Why Compostable Plastics May Be No Better for the Environment
As companies move to get rid of single-use plastic bags and bans on microbeads are coming into force, new biodegradable or compostable plastic products seem to offer an alternative. But they may be no better for the environment.
Parliamentary Commissioner for the Environment, CC BY-SA
Recently, European scientists argued that existing international industry standards are insufficient and cannot realistically predict the biodegradability of compostable plastics. New Zealand’s Parliamentary Commissioner for the Environment (PCE), Simon Upton, weighed into the debate, questioning the merit of biodegradable plastics and urging the New Zealand government to deal with the confusion surrounding their labelling.
The key concerns include the terminology itself, the lack of appropriate recycling or composting infrastructure and toxicity of degradable plastics.
Many degradable plastics include additives, designed to make the product less durable. At the moment, the various additives and fillers are leading to contamination of waste streams. Expensive sorting or subsequent landfill might be the only alternative. Adequate recycling or re-manufacturing facilities would need to be created in New Zealand.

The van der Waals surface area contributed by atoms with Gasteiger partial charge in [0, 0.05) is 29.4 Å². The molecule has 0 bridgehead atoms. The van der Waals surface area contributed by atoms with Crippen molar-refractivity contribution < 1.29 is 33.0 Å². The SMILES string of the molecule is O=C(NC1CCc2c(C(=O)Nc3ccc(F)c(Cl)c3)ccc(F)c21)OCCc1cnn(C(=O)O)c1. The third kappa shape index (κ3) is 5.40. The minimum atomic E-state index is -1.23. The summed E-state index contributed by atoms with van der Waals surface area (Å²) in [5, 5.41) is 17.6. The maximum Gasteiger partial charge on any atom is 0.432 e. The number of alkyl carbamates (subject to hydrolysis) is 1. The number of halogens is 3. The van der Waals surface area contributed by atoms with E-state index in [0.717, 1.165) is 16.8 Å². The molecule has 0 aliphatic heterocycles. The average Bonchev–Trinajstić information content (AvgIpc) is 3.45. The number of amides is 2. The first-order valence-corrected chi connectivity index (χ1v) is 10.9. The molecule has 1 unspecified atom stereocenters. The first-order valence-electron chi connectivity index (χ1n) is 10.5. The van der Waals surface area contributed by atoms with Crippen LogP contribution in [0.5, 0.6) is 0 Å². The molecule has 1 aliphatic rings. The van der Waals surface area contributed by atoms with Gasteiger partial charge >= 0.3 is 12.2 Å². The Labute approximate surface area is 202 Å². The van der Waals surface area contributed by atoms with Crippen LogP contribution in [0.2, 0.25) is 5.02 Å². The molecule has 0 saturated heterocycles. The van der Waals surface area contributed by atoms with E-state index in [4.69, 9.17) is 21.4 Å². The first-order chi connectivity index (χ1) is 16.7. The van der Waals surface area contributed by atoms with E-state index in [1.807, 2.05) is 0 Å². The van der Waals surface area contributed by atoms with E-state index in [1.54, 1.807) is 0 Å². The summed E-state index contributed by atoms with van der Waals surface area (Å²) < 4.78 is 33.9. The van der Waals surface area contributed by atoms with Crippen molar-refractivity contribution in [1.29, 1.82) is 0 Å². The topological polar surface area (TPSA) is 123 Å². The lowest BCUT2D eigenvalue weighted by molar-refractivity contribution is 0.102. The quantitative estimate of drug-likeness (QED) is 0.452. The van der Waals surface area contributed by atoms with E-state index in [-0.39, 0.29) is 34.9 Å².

In his letter to Eugenie Sage, the associate minister for the environment, the PCE also refers to toxicity of plastics. More independent research is required in this area and the principle of caution should be applied in the meantime. In this day and age, there is no need to release a new material into general circulation, where the harmlessness is not investigated beyond doubt.
In some cases, a material may be banned in Europe but still readily available in the United States and Australasia. One example is BPA (bisphenol-A), which was banned in parts of Europe and some US states, but Australia announced a voluntary phase-out in baby bottles.
The banning of cosmetic products containing microbeads is another case in point. In the last few years, some countries, including the US, UK, France, Canada, Taiwan and Sweden, have proposed or implemented microbead bans. The US ban on microbeads in rinse-off cosmetics has been in place since July 2017, but while the Australian government endorsed a voluntary phase-out in 2016, there is no official ban. New Zealand implement its ban this June.
Read full article: The Conversation